The Process of Firing a Customer

Oct. 7, 2021

Shop owners need to be ready to cut the bait when a customer relationship sours. 

SHOP STATS: Keith's Car Care Location:  Oswego, Ill.  Owner: Keith and Diana Wolff  Staff Size: 9 Shop Size: 7,500 square feet  Number of Lifts/Bays: 6, 1 alignment bay and 1 flat used for state emissions tests  Average Monthly Car Count: 327  ARO: $402  Annual Revenue: $1.6 million

As a shop owner or manager, firing is a necessary part of the job. Poor performance, unreliability, and disobedience are just a few of the reasons it may be time to let an employee go. 

But employees aren’t the only people that shop owners may need to part ways with. While many shops are afraid to do so, “firing” a customer is a necessary part of doing business. 

“If you’re in the game long enough, chances are you’ll have to do it,” says Keith Wolff, owner of Keith’s Car Care in Oswego, Ill. “It hurts out of the gate, but it makes more sense to spend more time with people you have as allies,” he said.

The Backstory

Wolff has had to fire, or cut connection with, four customers over his 36 years running the shop. Some of the issues included a customer who would pull into the private side of the parking lot and come through the service bays even after being told numerous times to stop, and a couple that took to Facebook to repeatedly bash the shop. 

“Luckily for us we haven’t had to deal with that problem frequently,” Wolff says.

There have been countless other times that Wolff and his staff have been able to remedy problems with frustrated customers and avoid the need to sever ties. 

The Problem

Cutting off a relationship with a customer is easier said than done. With shops working on tight margins, there’s plenty of pressure to keep every customer. Coupled with the unfair reputation that the industry tries to take advantage of its customers, shops are constantly on the defensive, Wolff says.  

Many steps are taken to ensure customers feel important, but if they refuse to cooperate and become a constant headache for the shop, there comes a time when enough is enough. The problem for shops is identifying when it’s time to cut the customer loose and how to go about doing it. 

The Solution

Schedule a sit down. 

Wolff’s first step starts with a conversation. He’ll bring the customer in for a private meeting and try to work through the complaints they have. 

Wolff recalls a customer who would complain about pricing every time he came in, itemize everything on the ticket, and was overall dissatisfied every time. 

Wolff suggested other cheaper shops that did good work in the area, and also pitched the customer on all the benefits that his shops’ higher prices gave them. After several civil conversations, they parted ways.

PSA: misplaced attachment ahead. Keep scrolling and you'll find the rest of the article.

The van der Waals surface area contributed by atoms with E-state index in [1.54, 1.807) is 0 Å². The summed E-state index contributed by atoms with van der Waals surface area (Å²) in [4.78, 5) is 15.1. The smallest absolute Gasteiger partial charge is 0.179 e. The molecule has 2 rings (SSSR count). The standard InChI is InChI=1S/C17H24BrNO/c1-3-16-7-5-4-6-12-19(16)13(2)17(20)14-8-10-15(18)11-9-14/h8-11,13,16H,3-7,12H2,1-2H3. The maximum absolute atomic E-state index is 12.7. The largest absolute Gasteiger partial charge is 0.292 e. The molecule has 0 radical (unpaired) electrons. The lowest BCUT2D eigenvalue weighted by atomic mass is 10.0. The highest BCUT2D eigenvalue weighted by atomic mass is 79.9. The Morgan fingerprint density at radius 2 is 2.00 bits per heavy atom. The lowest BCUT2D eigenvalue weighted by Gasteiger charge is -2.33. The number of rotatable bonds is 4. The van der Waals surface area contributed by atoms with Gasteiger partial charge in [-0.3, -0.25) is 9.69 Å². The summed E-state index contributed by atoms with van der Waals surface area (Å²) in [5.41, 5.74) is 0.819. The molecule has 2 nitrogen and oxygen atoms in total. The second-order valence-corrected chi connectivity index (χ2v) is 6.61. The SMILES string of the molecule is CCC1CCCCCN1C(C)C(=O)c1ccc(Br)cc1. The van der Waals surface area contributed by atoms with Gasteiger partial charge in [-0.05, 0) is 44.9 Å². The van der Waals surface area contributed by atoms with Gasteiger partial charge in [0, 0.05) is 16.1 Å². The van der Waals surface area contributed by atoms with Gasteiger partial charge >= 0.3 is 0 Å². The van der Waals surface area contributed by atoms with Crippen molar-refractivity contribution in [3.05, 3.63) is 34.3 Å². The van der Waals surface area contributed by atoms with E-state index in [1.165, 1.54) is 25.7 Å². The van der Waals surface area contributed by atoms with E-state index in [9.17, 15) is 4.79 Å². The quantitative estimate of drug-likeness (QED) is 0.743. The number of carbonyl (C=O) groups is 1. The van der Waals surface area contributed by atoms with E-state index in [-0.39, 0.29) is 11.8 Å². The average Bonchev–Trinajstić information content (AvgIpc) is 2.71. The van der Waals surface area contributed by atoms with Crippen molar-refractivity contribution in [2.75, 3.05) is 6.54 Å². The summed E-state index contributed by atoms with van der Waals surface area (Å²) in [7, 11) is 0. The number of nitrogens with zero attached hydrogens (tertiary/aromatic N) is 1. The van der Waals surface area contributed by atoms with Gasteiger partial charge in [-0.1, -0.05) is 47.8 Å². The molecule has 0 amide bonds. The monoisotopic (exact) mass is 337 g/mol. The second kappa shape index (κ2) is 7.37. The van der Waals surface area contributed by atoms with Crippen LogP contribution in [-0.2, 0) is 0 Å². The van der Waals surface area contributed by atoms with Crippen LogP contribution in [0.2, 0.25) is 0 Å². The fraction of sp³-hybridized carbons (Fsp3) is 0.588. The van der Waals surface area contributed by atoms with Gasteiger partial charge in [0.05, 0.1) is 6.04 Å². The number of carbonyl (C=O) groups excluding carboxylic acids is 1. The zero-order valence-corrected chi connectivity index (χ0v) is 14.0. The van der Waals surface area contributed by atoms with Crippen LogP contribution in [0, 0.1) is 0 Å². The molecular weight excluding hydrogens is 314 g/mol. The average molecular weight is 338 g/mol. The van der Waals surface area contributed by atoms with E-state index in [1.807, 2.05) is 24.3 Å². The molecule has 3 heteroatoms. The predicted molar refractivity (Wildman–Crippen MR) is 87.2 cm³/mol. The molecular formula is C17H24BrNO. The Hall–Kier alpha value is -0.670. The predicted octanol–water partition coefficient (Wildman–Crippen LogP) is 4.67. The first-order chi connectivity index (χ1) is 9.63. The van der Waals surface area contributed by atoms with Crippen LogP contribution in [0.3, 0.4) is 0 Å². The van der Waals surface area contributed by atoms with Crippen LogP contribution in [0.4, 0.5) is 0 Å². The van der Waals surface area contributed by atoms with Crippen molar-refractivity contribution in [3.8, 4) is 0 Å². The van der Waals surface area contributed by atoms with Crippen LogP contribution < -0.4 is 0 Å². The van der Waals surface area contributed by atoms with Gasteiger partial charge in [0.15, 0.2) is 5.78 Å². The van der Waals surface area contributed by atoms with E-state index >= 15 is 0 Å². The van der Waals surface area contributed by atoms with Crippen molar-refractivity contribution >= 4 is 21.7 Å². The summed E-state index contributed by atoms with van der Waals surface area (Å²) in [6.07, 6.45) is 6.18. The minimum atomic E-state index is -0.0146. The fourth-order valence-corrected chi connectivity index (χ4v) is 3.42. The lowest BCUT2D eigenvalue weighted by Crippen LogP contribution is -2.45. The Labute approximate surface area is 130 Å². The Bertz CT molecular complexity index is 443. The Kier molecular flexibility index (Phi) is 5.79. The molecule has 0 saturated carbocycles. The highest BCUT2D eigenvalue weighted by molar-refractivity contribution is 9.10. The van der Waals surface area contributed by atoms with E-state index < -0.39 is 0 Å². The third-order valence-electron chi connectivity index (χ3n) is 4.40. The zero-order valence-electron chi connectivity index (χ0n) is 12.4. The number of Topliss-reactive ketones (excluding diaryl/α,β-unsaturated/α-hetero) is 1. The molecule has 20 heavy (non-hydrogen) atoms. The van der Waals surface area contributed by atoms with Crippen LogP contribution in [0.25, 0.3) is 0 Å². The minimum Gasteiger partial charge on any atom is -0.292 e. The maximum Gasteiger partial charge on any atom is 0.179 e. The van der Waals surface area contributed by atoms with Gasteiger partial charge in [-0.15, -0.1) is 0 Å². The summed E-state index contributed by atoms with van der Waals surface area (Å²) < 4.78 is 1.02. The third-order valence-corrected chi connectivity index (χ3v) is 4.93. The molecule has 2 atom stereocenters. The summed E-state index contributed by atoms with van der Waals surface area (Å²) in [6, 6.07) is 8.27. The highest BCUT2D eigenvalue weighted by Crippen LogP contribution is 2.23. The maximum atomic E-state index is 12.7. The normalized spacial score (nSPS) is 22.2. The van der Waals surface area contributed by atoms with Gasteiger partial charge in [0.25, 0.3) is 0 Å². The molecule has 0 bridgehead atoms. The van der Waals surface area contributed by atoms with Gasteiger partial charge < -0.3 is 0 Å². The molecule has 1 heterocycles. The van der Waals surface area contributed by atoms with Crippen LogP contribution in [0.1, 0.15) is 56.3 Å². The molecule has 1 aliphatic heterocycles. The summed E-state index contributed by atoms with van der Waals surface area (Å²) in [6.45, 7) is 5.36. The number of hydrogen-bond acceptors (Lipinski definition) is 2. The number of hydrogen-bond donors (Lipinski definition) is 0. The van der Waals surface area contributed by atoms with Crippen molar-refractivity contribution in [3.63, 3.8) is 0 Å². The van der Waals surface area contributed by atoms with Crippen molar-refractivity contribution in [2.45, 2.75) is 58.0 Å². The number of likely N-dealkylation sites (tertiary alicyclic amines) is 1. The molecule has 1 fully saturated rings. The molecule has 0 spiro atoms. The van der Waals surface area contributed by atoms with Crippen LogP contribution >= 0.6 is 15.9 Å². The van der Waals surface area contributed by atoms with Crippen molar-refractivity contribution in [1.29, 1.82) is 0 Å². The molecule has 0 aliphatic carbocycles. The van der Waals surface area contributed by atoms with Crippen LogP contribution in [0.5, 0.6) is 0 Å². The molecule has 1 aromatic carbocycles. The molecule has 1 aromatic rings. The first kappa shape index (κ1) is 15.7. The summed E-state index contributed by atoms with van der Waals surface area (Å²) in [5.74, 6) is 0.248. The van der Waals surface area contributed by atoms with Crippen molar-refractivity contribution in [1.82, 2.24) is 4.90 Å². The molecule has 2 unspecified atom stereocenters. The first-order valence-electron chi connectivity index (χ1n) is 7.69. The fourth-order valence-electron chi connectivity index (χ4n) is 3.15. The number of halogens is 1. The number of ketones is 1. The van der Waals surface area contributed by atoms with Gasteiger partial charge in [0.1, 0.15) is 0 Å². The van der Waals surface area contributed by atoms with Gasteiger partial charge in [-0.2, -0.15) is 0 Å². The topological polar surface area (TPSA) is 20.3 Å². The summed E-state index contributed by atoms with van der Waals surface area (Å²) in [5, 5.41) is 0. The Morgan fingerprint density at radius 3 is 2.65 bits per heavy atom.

Oftentimes, this conversation leads to a resolution that keeps the customer’s business. However if it isn’t productive and the situation worsens, Wolff will “fire” them. Put simply, this means communicating with the customer that the shop will no longer service the car and that they need to take their business elsewhere. 

Understand you have the power.

Wolff and his staff work diligently to avoid “firing” a customer, but they’ll only tolerate a difficult customer for so long. Many consumers don’t view service industries, like auto repair, as two-way streets. The customer isn’t the only one who has a say in the relationship, and if it’s becoming an issue, make sure it’s known. 

There have been times where Wolff found himself in the process of “firing” a customer, only for them to back down, soften up, and open up to compromise. 

Every shop has a say in the work they take on. Of course, more business is better on paper, but keeping someone around just because of that isn’t good, Wolff says.

Wolff once had a couple who were never really customers. They came in for a couple inspections, but never got any work done by the shop. Wolff sent them marketing materials to follow-up and the customers responded by taking to Facebook and bashing a service that they had never gotten. That was an easy decision to cut them loose, Wolff says. 

“If you’re worried about customers leaving, think about the extra amount of time you’re spending on them,” he says. “It’s not worth it.”

The Aftermath 

Often working with difficult customers can be a very stressful experience for the entire staff, and taking those customers out of the picture can be a big relief. For Wolff, a customer “firing” eliminated distraction for his employees and allowed them more time to invest in and cater to customers that wanted to be there.

Wolff says that relief can also be felt by existing customers as well. 

“It’s a relief for everyone. The employees work better and it gives them more time to spend on our best customers,” he says. 

Some of the customers Wolff initially cut ties with have even come back later with better attitudes. Sometimes the process of “firing” a customer can be a reality check for them and lead to a reversal in behavior, Wolff says.

The Takeaway

Make sure to exhaust your options to avoid parting ways with a customer, but sometimes the move may be a necessary boundary to set. While “firing” a customer isn’t an enjoyable experience for the shop or the customer, the shop will likely be better off in the long run. The time a shop may lose  working through issues with a difficult customer, can be better spent on your “ally” customers, Wolff says. 

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